Academic journal article Australian Aboriginal Studies

Straight-Line Stories: Representations and Indigenous Australian Identities in Sports Discourses

Academic journal article Australian Aboriginal Studies

Straight-Line Stories: Representations and Indigenous Australian Identities in Sports Discourses

Article excerpt

Abstract: There is an increasing body of literature, and awareness, of the nature of deficit discourse and its contribution to the essentialising of Indigenous identity. Through an analysis of sports writing since the 1960s, this paper explores how such discourses can develop.

Sport, however, has another attribute: it is the avenue by which Aborigines and Islanders have earned and demanded the respect of non-Aboriginal Australia; it has given them a sense of worth and pride, especially since they have had to overcome the twin burdens of racism and opposition on the field. It has shown Aborigines and Islanders that using their bodies is still the one and only way they can compete on equal terms with an often hostile, certainly indifferent, mainstream society (Tatz and Tatz 2000:33).

In the aftermath of civil rights victories, the politics of "victimhood" became the predominant methodology of black advocacy and the reigning paradigm of public policy thinking (Pearson 2007:26).

Introduction

This paper is not a denial of the pervasive nature of racism. It is about how a particular discourse can become dominant in a discipline. The paper demonstrates how politics of recognition often leads to a restricted representation of Indigenous Australians--as discussed here, a representation, in particular, that foregrounds deficit and victimhood. Negotiating away from such a discourse is a complex process. In the politics of representing Indigenous identity it can be risky to allow the discussion to focus on anything other than the ideal of a 'fair go' for all Australians. So, it continues to be politically expedient to continue to use the language of victimhood, as Noel Pearson refers to in the quote above. I argue that there is a danger here in creating another stereotypically inferior identity by repeatedly considering this one aspect of Indigenous experience when there is much richer and greater experience to draw from. By reviewing the literature of Aborigines in sport (with reference to comparable writing from sports journalism), this paper demonstrates the presence of a pervasive discourse of deficit and victimhood and briefly considers why recognition of this discourse and developing ways to broaden it is of critical importance today.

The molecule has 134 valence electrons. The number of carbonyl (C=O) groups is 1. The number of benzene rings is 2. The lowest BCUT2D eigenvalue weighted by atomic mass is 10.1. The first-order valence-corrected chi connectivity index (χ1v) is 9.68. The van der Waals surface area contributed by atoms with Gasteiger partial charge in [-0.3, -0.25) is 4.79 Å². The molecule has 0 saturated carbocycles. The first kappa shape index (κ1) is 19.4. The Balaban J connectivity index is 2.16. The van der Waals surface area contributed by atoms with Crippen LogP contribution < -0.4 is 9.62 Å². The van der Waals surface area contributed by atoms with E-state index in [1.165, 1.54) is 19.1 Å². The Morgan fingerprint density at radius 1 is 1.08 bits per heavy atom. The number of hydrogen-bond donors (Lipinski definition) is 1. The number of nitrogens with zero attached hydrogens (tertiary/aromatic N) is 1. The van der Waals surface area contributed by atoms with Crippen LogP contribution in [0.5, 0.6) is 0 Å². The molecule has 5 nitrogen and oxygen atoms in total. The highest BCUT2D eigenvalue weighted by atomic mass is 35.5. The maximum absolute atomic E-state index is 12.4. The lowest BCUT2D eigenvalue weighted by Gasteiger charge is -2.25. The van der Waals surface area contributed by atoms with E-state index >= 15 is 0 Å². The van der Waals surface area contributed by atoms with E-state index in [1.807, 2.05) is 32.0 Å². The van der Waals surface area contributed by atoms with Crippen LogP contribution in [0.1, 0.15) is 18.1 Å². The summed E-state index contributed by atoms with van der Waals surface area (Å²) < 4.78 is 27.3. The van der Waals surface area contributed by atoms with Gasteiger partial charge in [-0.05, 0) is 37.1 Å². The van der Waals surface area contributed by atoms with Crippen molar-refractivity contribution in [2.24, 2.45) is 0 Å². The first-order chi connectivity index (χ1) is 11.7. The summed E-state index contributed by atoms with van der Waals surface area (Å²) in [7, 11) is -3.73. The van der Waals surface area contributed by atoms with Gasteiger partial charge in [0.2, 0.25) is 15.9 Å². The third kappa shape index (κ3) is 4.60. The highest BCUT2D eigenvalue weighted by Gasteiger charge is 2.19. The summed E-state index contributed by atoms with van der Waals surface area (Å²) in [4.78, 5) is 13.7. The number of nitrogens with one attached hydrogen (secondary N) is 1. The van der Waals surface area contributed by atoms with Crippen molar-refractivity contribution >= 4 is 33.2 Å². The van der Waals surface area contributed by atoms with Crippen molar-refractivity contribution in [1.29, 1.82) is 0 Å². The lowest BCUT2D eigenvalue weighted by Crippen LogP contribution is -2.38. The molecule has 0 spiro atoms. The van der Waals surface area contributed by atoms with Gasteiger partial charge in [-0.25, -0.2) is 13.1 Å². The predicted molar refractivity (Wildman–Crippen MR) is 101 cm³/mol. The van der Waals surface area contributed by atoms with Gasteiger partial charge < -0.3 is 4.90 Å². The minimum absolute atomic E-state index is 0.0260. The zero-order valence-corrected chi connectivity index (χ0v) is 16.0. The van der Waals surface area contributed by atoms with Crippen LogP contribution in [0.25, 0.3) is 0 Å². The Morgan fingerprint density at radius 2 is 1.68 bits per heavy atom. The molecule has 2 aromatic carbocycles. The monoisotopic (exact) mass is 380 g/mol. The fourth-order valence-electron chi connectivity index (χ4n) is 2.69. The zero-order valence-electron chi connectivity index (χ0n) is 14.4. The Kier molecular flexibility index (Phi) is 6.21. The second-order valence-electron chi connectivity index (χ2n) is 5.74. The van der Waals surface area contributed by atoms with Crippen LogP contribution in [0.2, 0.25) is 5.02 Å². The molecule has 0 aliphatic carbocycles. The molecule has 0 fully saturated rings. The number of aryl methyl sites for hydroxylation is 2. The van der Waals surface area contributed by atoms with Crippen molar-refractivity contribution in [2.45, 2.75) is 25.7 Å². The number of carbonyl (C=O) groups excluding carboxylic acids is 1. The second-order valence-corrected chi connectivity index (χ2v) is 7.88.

A grievance narrative

Shields et al. (2005) define deficit thinking as a concept where a group of people are described and explained as deficient. Difference, in deficit thinking, is pathological and linked to power because it relates to what is considered normal (Shields et al. 2005). Gorringe et al. (2011:9) have termed the accumulation of deficit representations about Indigenous Australians a 'saturating narrative'. They note the difficulty in moving away from deficit discourse and argue that there is a need to replace negative representations with positive ones. Gorringe et al. (2011) reported on an AIATSIS workshop that was organised as a 'safe place' for Indigenous people to discuss ways of disengaging from the language of deficit. One participant at the workshop commented, '[I]t's amazing how quickly you can get white support if you kick black people' (Gorringe et al. 2011:11).

Noel Pearson and Marcia Langton are two prominent Indigenous Australians who participate in the discussion of deficit and the politics of identity in Australia. Pearson writes that 'compelling parallels' exist between the experiences of black Americans and Indigenous Australians during the civil rights era. Speaking loudly and often against stereotypes of innate abilities while detailing examples of racism were important parts of the efforts to advance the legal rights of black people in America and Australia. However, in seeking to move on from this discourse, Pearson (2007:20) takes what he calls a 'compelling line' from African-American Booker T Washington to argue that black people should not 'permit our grievances to overshadow our opportunities'. …

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